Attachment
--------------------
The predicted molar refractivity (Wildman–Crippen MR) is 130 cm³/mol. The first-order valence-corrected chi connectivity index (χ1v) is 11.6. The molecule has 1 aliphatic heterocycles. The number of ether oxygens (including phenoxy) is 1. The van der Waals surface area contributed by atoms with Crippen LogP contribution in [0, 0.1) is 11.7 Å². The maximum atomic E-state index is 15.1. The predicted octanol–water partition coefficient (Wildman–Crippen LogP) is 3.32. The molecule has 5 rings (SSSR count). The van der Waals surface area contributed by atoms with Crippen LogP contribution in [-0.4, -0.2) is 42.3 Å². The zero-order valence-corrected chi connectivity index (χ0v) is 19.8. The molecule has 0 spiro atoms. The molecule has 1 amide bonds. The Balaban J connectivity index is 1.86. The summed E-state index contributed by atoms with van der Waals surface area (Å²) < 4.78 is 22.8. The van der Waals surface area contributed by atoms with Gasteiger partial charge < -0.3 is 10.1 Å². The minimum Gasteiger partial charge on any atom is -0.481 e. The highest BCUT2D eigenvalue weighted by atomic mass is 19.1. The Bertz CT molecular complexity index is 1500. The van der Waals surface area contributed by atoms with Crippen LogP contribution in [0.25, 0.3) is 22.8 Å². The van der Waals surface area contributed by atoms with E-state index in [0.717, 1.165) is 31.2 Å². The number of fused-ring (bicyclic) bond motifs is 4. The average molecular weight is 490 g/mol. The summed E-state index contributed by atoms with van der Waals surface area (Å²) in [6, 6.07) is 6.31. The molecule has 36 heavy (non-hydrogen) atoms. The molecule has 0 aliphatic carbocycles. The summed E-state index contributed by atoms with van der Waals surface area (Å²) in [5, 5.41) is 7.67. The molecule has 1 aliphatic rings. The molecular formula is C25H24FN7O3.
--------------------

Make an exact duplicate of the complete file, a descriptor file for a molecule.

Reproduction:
The predicted molar refractivity (Wildman–Crippen MR) is 130 cm³/mol. The first-order valence-corrected chi connectivity index (χ1v) is 11.6. The molecule has 1 aliphatic heterocycles. The number of ether oxygens (including phenoxy) is 1. The van der Waals surface area contributed by atoms with Crippen LogP contribution in [0, 0.1) is 11.7 Å². The maximum atomic E-state index is 15.1. The predicted octanol–water partition coefficient (Wildman–Crippen LogP) is 3.32. The molecule has 5 rings (SSSR count). The van der Waals surface area contributed by atoms with Crippen LogP contribution in [-0.4, -0.2) is 42.3 Å². The zero-order valence-corrected chi connectivity index (χ0v) is 19.8. The molecule has 0 spiro atoms. The molecule has 1 amide bonds. The Balaban J connectivity index is 1.86. The summed E-state index contributed by atoms with van der Waals surface area (Å²) < 4.78 is 22.8. The van der Waals surface area contributed by atoms with Gasteiger partial charge < -0.3 is 10.1 Å². The minimum Gasteiger partial charge on any atom is -0.481 e. The highest BCUT2D eigenvalue weighted by atomic mass is 19.1. The Bertz CT molecular complexity index is 1500. The van der Waals surface area contributed by atoms with Crippen LogP contribution in [0.25, 0.3) is 22.8 Å². The van der Waals surface area contributed by atoms with E-state index in [0.717, 1.165) is 31.2 Å². The number of fused-ring (bicyclic) bond motifs is 4. The average molecular weight is 490 g/mol. The summed E-state index contributed by atoms with van der Waals surface area (Å²) in [6, 6.07) is 6.31. The molecule has 36 heavy (non-hydrogen) atoms. The molecule has 0 aliphatic carbocycles. The summed E-state index contributed by atoms with van der Waals surface area (Å²) in [5, 5.41) is 7.67. The molecule has 1 aliphatic rings. The molecular formula is C25H24FN7O3.